Price reductions across the model line-up cut into Tesla’s first-quarter net income, causing it to fall 24 per cent from a year ago.
The electric car and solar panel company, based in Austin, Texas, said on Wednesday it made $2.51bn dollars (£2.01bn) from January through to March, down from $3.32bn (£2.67bn) a year ago.
Revenue rose 24 per cent to $23.33bn (£18.75bn), but the company’s operating profit margin fell.
Tesla made an adjusted 85 cents per share in the first quarter, matching analyst estimates, according to FactSet.
Analysts had expected profits to fall because of the price cuts.
Early in the quarter Tesla reduced US prices on many of its models, then did it a second time early in March.
The company slashed US prices two more times in April, including overnight Wednesday, in an effort to boost demand.
It trimmed them in Europe as well.
The net income drop came even though Tesla’s sales last quarter rose 36 per cent to a record 422,875 vehicles worldwide.
That is largely because the average sale price per vehicle fell just over $5,000 from the first quarter of 2022 due to the price cuts.
Analysts estimated that the average Tesla sold for $46,850 last quarter, down from $52,100 a year earlier.
The company produced nearly 18,000 more vehicles than it sold during the quarter, indicating softening demand.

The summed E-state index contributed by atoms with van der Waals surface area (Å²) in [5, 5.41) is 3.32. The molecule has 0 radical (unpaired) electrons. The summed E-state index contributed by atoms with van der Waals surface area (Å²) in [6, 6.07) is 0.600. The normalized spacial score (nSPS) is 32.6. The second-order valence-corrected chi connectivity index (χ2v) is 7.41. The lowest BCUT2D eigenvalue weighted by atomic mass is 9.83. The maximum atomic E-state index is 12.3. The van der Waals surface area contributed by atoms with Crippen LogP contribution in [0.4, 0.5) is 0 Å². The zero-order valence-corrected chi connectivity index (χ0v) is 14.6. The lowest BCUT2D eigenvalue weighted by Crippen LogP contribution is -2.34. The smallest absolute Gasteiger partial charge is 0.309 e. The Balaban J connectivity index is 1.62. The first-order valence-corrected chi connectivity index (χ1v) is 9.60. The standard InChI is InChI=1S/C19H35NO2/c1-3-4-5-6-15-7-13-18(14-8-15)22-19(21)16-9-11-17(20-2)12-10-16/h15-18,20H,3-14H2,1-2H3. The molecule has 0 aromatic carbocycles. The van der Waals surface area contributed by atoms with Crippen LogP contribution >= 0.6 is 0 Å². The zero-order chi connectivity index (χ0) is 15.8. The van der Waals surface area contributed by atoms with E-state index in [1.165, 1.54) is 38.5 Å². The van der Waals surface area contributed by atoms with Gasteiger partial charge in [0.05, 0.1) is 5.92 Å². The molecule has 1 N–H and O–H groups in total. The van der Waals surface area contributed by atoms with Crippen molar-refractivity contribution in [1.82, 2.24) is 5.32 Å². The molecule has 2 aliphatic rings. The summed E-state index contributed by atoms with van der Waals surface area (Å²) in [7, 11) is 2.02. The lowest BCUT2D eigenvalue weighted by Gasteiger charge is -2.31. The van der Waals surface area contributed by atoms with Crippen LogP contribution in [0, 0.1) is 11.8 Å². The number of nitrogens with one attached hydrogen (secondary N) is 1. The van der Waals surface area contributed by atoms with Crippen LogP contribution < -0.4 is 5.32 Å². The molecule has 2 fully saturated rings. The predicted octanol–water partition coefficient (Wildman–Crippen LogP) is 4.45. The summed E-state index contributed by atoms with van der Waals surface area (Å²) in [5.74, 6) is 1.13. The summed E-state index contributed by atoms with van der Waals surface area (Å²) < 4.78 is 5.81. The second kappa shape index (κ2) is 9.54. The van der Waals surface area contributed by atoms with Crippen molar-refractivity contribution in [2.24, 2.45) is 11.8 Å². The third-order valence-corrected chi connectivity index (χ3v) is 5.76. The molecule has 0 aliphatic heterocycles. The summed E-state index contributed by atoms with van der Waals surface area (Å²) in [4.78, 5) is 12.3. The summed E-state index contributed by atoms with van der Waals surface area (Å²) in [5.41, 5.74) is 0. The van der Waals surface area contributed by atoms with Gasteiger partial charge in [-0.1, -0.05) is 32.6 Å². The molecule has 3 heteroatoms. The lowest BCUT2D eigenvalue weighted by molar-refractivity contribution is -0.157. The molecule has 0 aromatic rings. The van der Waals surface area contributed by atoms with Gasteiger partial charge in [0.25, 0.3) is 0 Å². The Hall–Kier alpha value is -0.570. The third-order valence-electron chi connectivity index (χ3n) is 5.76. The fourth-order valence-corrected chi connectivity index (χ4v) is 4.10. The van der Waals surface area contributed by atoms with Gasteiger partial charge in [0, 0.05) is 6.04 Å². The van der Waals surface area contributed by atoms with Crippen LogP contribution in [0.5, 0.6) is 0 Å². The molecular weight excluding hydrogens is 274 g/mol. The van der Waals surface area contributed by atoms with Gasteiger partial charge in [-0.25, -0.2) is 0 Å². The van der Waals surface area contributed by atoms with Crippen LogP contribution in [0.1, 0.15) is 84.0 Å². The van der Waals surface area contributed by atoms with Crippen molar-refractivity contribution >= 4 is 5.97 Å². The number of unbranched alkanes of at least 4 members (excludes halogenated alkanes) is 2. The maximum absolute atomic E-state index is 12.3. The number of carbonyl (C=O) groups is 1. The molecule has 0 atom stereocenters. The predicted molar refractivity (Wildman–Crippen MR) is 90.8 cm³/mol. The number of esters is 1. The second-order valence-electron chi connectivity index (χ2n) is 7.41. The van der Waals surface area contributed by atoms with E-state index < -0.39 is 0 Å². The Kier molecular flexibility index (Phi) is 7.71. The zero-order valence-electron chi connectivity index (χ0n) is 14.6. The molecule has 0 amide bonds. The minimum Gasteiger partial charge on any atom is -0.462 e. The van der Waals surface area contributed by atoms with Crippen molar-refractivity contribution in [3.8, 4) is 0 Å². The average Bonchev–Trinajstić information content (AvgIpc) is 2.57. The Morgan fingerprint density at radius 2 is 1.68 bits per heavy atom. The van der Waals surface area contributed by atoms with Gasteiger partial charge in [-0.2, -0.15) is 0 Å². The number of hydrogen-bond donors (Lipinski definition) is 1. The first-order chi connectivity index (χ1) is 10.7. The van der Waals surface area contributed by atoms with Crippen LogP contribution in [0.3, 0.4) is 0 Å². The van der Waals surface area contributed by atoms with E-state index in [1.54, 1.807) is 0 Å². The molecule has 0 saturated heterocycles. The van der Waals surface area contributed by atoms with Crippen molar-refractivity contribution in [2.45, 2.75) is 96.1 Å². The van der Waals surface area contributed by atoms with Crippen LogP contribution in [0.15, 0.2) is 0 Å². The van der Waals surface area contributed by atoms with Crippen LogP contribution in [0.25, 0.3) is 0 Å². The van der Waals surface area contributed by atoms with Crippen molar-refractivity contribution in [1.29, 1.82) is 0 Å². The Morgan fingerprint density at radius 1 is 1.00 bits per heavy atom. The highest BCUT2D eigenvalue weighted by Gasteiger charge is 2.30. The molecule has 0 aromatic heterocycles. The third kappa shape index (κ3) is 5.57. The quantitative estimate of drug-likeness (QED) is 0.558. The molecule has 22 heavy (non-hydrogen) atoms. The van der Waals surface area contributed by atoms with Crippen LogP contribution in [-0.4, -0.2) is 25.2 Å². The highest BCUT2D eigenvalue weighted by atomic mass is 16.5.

Tesla’s operating margin fell from 19.2 per cent in the first quarter of last year to 11.4 per cent this quarter.
In its earnings release, Tesla said it is aiming to leverage its position as a cost leader as other carmakers try to handle electric vehicle costs.
“Although we implemented price reductions on many vehicle models across regions in the first quarter, our operating margins reduced at a manageable rate,” the company said.
Tesla cars and tax credits
The company said it expects to reduce costs on its vehicles with improved production efficiency at its new factories and with lower shipping costs.
Analysts had been watching for whether the price cuts would affect Tesla’s income and profit margins for the quarter amid rising interest rates and pesky inflation.
The average new vehicle loan in the US is now at seven per cent, according to Edmunds.
Tesla’s sliding profit margin does not bode well for second-quarter net income since Tesla has already cut US prices two times in April.
Overnight Wednesday, Tesla lopped $3,000 off the US starting prices of all versions of the Model Y, its top-selling model.
The cuts dropped the lowest-priced Dual Motor model to $46,990, the Long Range model went to 49,990 dollars and the Y Performance dropped to $53,990.
All versions of the Model Y were already eligible for the US tax credit because the price limit for SUVs is $80,000.
The Model 3 Rear Wheel Drive, Tesla’s lowest-priced vehicle, saw a cut to $39,990.
It is eligible for the $7,500 tax credit because the price limit for cars is $55,000.
The Model 3 Performance version stayed the same at 52,990 dollars.
Neither of Tesla’s slower-selling bigger models, the S and X, are eligible for tax credits, and prices remained the same on Wednesday for both of them.
Associated Press – Tom Krisher